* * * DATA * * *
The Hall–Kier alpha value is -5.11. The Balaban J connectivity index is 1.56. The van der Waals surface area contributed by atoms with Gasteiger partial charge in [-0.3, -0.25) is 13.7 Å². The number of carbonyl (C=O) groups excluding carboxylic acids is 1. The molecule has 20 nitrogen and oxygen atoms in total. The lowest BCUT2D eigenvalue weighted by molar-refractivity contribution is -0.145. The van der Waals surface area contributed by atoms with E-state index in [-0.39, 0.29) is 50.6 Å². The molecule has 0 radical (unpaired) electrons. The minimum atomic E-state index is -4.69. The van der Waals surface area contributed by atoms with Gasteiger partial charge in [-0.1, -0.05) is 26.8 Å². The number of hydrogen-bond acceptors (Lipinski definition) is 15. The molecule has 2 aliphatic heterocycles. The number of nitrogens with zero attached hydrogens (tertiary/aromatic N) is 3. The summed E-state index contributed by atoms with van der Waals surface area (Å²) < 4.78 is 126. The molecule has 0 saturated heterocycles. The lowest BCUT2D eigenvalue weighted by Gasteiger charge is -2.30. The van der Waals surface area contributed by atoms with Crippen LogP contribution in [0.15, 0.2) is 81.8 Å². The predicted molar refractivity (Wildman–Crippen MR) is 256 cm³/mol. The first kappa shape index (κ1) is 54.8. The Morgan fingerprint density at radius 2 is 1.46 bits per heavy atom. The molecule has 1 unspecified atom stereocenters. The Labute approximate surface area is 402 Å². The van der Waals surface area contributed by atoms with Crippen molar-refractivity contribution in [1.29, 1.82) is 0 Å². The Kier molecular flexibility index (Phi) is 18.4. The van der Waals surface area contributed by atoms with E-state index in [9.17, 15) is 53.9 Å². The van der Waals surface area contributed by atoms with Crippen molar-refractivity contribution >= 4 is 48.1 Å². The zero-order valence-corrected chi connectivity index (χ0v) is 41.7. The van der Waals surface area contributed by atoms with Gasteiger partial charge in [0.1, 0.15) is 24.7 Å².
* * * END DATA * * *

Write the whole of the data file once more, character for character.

The Hall–Kier alpha value is -5.11. The Balaban J connectivity index is 1.56. The van der Waals surface area contributed by atoms with Gasteiger partial charge in [-0.3, -0.25) is 13.7 Å². The number of carbonyl (C=O) groups excluding carboxylic acids is 1. The molecule has 20 nitrogen and oxygen atoms in total. The lowest BCUT2D eigenvalue weighted by molar-refractivity contribution is -0.145. The van der Waals surface area contributed by atoms with E-state index in [-0.39, 0.29) is 50.6 Å². The molecule has 0 radical (unpaired) electrons. The minimum atomic E-state index is -4.69. The van der Waals surface area contributed by atoms with Gasteiger partial charge in [-0.1, -0.05) is 26.8 Å². The number of hydrogen-bond acceptors (Lipinski definition) is 15. The molecule has 2 aliphatic heterocycles. The number of nitrogens with zero attached hydrogens (tertiary/aromatic N) is 3. The summed E-state index contributed by atoms with van der Waals surface area (Å²) < 4.78 is 126. The molecule has 0 saturated heterocycles. The lowest BCUT2D eigenvalue weighted by Gasteiger charge is -2.30. The van der Waals surface area contributed by atoms with Crippen LogP contribution in [0.15, 0.2) is 81.8 Å². The predicted molar refractivity (Wildman–Crippen MR) is 256 cm³/mol. The first kappa shape index (κ1) is 54.8. The Morgan fingerprint density at radius 2 is 1.46 bits per heavy atom. The molecule has 1 unspecified atom stereocenters. The Labute approximate surface area is 402 Å². The van der Waals surface area contributed by atoms with Crippen molar-refractivity contribution in [1.29, 1.82) is 0 Å². The Kier molecular flexibility index (Phi) is 18.4. The van der Waals surface area contributed by atoms with E-state index in [9.17, 15) is 53.9 Å². The van der Waals surface area contributed by atoms with Crippen molar-refractivity contribution >= 4 is 48.1 Å². The zero-order valence-corrected chi connectivity index (χ0v) is 41.7. The van der Waals surface area contributed by atoms with Gasteiger partial charge in [0.1, 0.15) is 24.7 Å².